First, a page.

Ukraine on Wednesday, July 27, said it had restarted operations at its blockaded Black Sea ports as it moved closer to resuming grain exports with the opening of a coordination centre to oversee a UN-backed deal.
Progress towards fulfilling the landmark agreement came as Kyiv’s artillery struck a key bridge in Moscow-controlled territory in south Ukraine, damaging an important supply route as Ukrainian forces look to wrest back the Kherson region.
And as German authorities said, Russia drastically reduced gas deliveries to Europe in a move seen as revenge for Western sanctions over the invasion, Ukraine announced plans to increase its electricity imports to Europe.
Ukraine and Russia last week agreed a plan with the help of Turkey and the United Nations to allow grain stranded by Moscow’s naval blockade to be exported from three ports.
Kyiv has said it hopes to begin sending out the first of millions of tonnes of grain this week despite a missile strike by Russia over the weekend on the port in Odesa.
Ukraine’s navy said “work has resumed” at the export hubs to prepare for ships to be escorted through the mine-infested waters to reach world markets.
As part of the deal, a coordination centre involving Ukrainian and Russian representatives opened in Istanbul to monitor the safe passage for shipping along established routes and oversee inspections for banned weapons.
The blockage of deliveries from two of the world’s biggest grain exporters has contributed to a spike in prices that has made food imports prohibitively expensive for some of the world’s poorest countries.
– ‘Leave Kherson’ –
Fighting has continued to rage on the ground in Ukraine despite the push to get the grain out, and Kyiv struck back by hitting the vital Antonivskiy bridge over the Dnipro river in a move that threatens to cut supply lines to Russian troops.
Ukraine’s Defence Ministry said on Twitter the strikes on bridges over the Dnipro created an “impossible dilemma” for Russia: “retreat or be annihilated by the Ukrainian army”.
Kirill Stremousov, the deputy head of the Russian-installed regional administration in Kherson, confirmed the bridge had been hit overnight and traffic had been halted.
But he sought to downplay the damage, insisting that the attack would not affect the outcome of the hostilities “in any way”.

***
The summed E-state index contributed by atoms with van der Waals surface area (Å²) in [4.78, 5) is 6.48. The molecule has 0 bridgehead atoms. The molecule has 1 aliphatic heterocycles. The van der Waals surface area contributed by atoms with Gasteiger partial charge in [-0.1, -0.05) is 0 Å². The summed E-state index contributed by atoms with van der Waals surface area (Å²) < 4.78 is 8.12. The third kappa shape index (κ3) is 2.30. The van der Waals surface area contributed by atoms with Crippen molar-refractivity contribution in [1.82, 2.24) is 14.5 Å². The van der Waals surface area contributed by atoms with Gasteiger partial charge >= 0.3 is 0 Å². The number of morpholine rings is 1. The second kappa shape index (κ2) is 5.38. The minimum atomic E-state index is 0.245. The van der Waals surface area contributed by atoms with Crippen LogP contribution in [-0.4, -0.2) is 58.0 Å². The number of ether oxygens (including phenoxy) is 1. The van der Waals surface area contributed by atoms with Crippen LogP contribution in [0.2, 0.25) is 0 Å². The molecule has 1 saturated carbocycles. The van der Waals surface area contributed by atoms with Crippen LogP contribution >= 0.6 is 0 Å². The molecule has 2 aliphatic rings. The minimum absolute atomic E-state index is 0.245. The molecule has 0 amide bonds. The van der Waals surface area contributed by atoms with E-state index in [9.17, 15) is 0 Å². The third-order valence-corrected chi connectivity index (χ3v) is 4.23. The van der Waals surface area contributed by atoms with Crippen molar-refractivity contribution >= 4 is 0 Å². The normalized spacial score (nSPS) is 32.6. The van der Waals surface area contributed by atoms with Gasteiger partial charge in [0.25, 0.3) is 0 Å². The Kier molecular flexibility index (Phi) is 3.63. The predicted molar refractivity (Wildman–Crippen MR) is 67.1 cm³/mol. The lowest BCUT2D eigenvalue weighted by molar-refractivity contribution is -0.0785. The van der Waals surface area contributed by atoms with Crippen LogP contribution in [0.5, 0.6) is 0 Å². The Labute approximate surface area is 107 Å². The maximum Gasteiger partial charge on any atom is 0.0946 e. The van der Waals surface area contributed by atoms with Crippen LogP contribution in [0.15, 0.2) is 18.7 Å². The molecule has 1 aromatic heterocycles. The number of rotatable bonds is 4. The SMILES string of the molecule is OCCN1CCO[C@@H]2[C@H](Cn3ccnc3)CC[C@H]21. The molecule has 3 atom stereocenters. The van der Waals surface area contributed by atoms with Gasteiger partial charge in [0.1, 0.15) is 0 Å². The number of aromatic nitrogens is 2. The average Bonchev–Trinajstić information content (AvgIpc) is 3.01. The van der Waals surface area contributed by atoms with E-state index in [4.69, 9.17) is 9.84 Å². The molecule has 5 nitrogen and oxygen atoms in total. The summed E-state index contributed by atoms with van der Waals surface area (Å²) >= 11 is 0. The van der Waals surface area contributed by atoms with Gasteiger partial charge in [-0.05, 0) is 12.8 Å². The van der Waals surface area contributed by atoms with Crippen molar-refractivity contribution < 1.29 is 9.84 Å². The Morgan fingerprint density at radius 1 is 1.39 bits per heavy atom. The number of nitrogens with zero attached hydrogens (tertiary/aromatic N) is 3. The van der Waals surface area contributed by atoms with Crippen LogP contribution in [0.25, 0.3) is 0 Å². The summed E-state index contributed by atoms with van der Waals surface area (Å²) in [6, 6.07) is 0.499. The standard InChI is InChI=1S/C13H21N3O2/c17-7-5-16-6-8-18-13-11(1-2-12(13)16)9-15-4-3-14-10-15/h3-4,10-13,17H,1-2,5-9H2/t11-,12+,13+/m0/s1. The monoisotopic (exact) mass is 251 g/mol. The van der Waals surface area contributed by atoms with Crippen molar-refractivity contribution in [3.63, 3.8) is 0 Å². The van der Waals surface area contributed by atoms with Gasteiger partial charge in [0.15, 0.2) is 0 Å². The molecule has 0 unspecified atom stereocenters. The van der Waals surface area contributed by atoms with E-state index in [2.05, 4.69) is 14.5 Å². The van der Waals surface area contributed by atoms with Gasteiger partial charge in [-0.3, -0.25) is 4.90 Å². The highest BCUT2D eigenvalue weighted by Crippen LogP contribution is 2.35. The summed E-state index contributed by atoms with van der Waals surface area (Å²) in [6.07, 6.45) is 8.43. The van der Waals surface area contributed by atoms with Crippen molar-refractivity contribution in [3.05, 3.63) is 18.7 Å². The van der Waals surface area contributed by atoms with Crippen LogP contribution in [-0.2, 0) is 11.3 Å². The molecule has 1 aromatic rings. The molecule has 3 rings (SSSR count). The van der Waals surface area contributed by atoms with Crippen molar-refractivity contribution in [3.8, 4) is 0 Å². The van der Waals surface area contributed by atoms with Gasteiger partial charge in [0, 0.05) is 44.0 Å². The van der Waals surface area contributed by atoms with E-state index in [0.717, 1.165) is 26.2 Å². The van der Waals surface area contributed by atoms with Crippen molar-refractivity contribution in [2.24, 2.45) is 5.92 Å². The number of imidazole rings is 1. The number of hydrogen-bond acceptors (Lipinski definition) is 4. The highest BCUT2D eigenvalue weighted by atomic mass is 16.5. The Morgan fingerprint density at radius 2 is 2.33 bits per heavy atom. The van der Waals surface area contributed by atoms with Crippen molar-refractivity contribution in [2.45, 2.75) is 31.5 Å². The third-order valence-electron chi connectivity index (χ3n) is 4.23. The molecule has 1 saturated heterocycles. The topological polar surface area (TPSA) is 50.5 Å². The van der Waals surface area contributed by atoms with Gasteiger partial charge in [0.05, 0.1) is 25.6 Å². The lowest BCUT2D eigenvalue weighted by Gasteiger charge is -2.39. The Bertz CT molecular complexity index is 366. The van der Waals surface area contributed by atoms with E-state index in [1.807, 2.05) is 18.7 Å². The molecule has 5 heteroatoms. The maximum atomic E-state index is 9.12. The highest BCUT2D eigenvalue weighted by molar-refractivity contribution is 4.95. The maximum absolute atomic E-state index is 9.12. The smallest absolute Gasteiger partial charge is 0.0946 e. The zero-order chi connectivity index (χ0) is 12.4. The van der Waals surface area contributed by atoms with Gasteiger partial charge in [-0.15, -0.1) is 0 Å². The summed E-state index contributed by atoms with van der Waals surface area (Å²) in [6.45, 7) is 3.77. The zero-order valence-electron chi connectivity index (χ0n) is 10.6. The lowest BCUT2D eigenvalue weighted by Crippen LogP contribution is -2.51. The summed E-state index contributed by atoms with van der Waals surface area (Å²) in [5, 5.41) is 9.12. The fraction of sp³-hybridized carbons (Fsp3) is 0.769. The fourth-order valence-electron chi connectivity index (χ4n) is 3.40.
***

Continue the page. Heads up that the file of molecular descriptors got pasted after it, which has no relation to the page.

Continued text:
Ukrainian forces in recent weeks have been clawing back territory in the Kherson region, which fell to Russian forces easily and early after their invasion launched on February 24. Their counter-offensive, supported by Western-supplied long-range artillery, has seen its forces push closer to Kherson city, which had a pre-war population of under 300,000 people.
Russian forces “should leave Kherson while it is still possible. There may not be a third warning,” Ukrainian presidential advisor Mykhaylo Podolyak said on Twitter after the attack.
Meanwhile the leader of pro-Russian separatists in eastern Ukraine called on Moscow to conquer key cities across the country.
“Today the time has come to liberate Russian cities, founded by Russians: Kyiv, Chernihiv, Poltava, Odesa, Dnipro, Kharkiv, Zaporizhzhia, Lutsk,” Denis Pushilin said on Telegram.
Russia sought to capture the capital Kyiv in the early days of its invasion but later retreated, focusing its efforts on Ukraine’s east Donbas region.
In the battered Donetsk region — part of the Donbas — AFP journalists saw a house hit in an intense artillery exchange around the ravaged frontline city of Bakhmut.
A worker was inside the courtyard when the shell hit and was saved by emergency rescuers who cut a hole in a steel fence using an axe.
“I heard a whistle. And I don’t remember anything. It exploded and I was thrown into the barn by the explosion,” 51-year-old Roman told AFP.
Ukraine’s emergency services said that Russian artillery had hit a hotel in Bakhmut, leaving two people dead and five injured.–
Gas ‘power play’ –
Deepening an energy crisis in Europe sparked by the war, Germany’s energy regulator said flow of Russian gas via the key Nord Stream pipeline had dropped to 20 percent of capacity on Wednesday from 40 percent.
Kremlin spokesman Dmitry Peskov blamed EU sanctions for the limited supply, but Berlin has dismissed the explanation and government spokeswoman Christiane Hoffmann called the reductions a “power play” by Moscow.
The European Union has been bracing for energy cutbacks and on Tuesday agreed a plan to reduce gas consumption by 15 percent this winter to break its dependence on Russia.
Reacting to Europe’s energy concerns, Ukrainian President Volodymyr Zelensky announced plans to boost Ukrainian electricity supplies to European consumers.
“Our export not only allows us to generate foreign currency revenues, but also help our partners withstand the energy pressure from Russia,” Zelensky said in his daily address to the nation Wednesday evening.
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